James F. McGrath said...

I think the loophole was that the smoke monster sent Jacob this Valentine's Day card through Ben, thus causing Jacob to be willing to die...

Apos said...

I don't think it "had" to be Ben to kill Jacob. I just think Smoky used it as his loophole because he knew Ben was the only one that was broken enough to actually carry out the murder. The "others" were too faithful to Jacob to kill him, regular passengers would not carry out the hit, and the new passengers were Jacob's body guards. I think it just came down to ability, Smoky knew that Ben was invested emotionally with all that had happened to him and the fact that his "daughter" told him to do whatever Locke said.

I'm also not exactly convinced of the note yet. Seeing as Dogen and old Lennon have lied about everything else so far I highly doubt that he would actually tell Hurley what was on the paper.

Joshua Boeke said...

Interesting theory Dr. McGrath, though I don't know how convinced I am by it. That Valentine's Day card is disturbing to be sure, but would someone really become suicidal over it? Maybe the writer who introduced the characters to begin with (who undoubtedly LOST his/her job as a result), but beyond that I don't think the agony that was Nikki and Paulo would drive a God-like being such as Jacob to contemplate ending it all. It could be though that Smoky was so angry at Jacob for "bringing" Nikki and Paulo to the island that he set out to orchestrate his demise, now THAT would be plausible.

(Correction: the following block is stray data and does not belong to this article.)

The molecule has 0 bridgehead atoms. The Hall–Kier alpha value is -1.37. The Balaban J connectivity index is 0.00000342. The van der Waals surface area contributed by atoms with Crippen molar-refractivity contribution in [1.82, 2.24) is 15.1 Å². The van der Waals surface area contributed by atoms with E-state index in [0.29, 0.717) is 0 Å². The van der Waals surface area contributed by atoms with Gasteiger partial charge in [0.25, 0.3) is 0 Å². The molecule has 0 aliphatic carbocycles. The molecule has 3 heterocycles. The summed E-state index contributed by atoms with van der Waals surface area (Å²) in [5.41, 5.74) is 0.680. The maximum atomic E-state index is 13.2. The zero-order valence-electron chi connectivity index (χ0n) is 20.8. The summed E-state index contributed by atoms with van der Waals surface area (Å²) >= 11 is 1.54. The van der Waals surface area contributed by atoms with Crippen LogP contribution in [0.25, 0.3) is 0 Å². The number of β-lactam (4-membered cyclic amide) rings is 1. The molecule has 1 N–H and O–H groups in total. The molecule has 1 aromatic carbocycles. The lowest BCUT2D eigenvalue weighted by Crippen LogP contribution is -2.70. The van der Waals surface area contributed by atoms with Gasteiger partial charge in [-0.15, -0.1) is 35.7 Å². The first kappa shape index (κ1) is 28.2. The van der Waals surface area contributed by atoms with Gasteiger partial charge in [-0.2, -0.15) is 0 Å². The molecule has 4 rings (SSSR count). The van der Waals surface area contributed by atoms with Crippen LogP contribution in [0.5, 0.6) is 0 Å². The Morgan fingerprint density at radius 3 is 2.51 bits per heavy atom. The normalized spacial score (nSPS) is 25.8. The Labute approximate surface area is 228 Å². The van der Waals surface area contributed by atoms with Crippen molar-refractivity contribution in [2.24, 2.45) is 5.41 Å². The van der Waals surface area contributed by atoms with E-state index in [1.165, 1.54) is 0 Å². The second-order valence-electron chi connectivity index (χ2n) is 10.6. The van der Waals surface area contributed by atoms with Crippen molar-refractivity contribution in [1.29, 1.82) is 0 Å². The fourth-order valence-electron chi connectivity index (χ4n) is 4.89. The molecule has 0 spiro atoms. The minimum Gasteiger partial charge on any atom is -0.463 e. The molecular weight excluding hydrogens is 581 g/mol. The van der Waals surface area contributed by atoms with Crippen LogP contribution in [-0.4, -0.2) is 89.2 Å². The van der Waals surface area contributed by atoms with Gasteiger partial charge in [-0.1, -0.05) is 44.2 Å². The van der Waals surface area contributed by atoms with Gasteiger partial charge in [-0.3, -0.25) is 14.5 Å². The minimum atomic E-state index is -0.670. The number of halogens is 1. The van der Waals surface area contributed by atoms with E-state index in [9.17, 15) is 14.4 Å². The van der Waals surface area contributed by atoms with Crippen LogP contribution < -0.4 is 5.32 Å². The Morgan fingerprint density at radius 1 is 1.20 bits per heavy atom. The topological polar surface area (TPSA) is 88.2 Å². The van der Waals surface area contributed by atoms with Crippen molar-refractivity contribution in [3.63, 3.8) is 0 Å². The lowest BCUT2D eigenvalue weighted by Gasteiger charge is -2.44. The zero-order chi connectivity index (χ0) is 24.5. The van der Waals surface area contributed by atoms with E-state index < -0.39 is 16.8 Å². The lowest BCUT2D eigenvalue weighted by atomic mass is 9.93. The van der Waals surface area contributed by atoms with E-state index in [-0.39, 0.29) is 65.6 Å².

@Apos: I think the idea that Ben was the first person who Smoky could manipulate into killing Jacob doesn't explain everything. You're thinking in terms of the people CURRENTLY on the island, but what about the however many people who came before them? Presumably Jacob and Smoky have been on this island for hundreds if not thousands of years. In that time I find it hard to believe that he couldn't manipulate or intimidate someone into doing his dirty work. There has to be a specific set of circumstances that make this particular situation unique, i.e. the "loophole".